In the practice of eye care, the World Health Organization (WHO) defines a low-vision child as "a child who has impairment of visual functioning even after treatment and/or standard refractive correction, and has a visual acuity (VA) of less than 20/60 (6/18) to light perception, or a visual field of less than 10 degrees from the point of fixation, but who uses, or is potentially able to use, vision for planning and/or execution of a task."1
Low vision can restrict life experiences, speed of working, motor development and orientation, and skill in practical subjects. It can affect the child's education as well as social and emotional development.1
The WHO suggests that low-vision care should be offered at primary, secondary, and tertiary levels. At the primary level, community-based workers identify and refer people with low vision to a higher level of service and advice on environmental modification. At the tertiary level, a team of trained professionals offer advanced care in a specially developed low-vision clinic or hospital. The critical interface between these 2 levels is the secondary level of care, a district-level low-vision care.1,2
It is important to consider population density, geographical coverage, and accessibility while planning for low-vision care.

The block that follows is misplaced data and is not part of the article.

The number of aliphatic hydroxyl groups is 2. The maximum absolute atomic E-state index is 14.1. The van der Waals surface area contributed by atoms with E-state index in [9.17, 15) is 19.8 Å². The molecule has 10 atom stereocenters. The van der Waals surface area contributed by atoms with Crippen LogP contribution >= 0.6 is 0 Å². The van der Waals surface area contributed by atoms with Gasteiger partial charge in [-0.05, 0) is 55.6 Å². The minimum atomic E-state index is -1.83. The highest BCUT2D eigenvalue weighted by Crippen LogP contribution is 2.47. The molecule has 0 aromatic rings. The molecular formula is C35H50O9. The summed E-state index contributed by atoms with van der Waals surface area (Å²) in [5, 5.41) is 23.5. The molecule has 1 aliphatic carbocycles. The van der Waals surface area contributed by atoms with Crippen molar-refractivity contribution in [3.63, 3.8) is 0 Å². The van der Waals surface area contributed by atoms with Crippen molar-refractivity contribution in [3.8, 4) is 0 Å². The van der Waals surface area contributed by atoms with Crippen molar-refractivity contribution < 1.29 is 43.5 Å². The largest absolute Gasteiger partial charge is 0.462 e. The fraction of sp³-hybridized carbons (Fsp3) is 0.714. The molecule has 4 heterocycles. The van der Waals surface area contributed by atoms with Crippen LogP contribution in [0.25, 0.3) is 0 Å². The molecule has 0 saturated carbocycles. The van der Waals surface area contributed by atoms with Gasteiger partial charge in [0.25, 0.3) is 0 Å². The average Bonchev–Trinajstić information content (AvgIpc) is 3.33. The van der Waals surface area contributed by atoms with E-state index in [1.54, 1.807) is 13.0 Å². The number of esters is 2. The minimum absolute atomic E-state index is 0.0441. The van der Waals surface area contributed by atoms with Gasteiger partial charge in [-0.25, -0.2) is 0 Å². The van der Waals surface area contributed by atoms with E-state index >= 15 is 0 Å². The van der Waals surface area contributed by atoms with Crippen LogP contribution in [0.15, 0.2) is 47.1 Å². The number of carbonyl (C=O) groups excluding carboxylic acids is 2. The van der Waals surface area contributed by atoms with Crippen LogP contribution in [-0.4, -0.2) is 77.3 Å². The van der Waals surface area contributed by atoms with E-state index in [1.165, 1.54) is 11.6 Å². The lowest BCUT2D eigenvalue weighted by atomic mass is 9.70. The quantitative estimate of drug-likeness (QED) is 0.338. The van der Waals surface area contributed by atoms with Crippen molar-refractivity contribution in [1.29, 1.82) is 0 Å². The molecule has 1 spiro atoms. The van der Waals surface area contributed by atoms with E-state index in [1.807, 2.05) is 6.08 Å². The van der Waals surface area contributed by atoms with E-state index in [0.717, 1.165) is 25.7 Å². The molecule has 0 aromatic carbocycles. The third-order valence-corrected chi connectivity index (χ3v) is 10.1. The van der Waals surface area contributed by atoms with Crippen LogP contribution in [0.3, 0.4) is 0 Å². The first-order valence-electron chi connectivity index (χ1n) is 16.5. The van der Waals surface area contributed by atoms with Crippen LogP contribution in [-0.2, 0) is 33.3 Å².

Levels of Low-Vision Care for Children
At the primary or community level, community-based workers identify and refer the child with low vision to a higher level of service and advice on environmental modification and optical interventions.
It is recommended that primary level care be able to meet the needs of 30% of the low-vision population.3
A child is assessed by a pediatrician or family doctor who is responsible for care of the child at birth as well as nurses, ophthalmic nurses, community-based workers, and other mid-level personnel.1,2
- Identify children who might have low vision
- Refer them for diagnosis, prognosis, and good refraction
- Refer older children who have useful vision to low-vision services at the secondary level
- Refer young children with complex needs to the tertiary level
- After diagnosis, refraction, and referral for low-vision care, advice on optical interventions and environmental modifications. Later, the child should be referred for educational support and community-based rehabilitation if needed1,2
Relevant activities should be integrated with existing maternal and child health programs, immunization programs, and other community-directed health services. Treatment of simple eye infections, prevention of corneal trauma, and immunization are best managed at the primary level.
Recommendations for Community and School Screening Programs
At the primary care setting, the American Academy of Ophthalmology (AAO), the American Academy of Pediatrics (AAP), and the American Association for Pediatric Ophthalmology and Strabismus (AAPOS) recommend vision screening prior to kindergarten. They also recommend that a comprehensive eye exam be performed whenever questions arise about the health of the visual system of a child at any age. In addition, even in the absence of specific signs or symptoms, they recommend that infants and children be routinely screened for vision problems as follows and that any child who does not pass one of more of these screening tests have a comprehensive ophthalmological examination.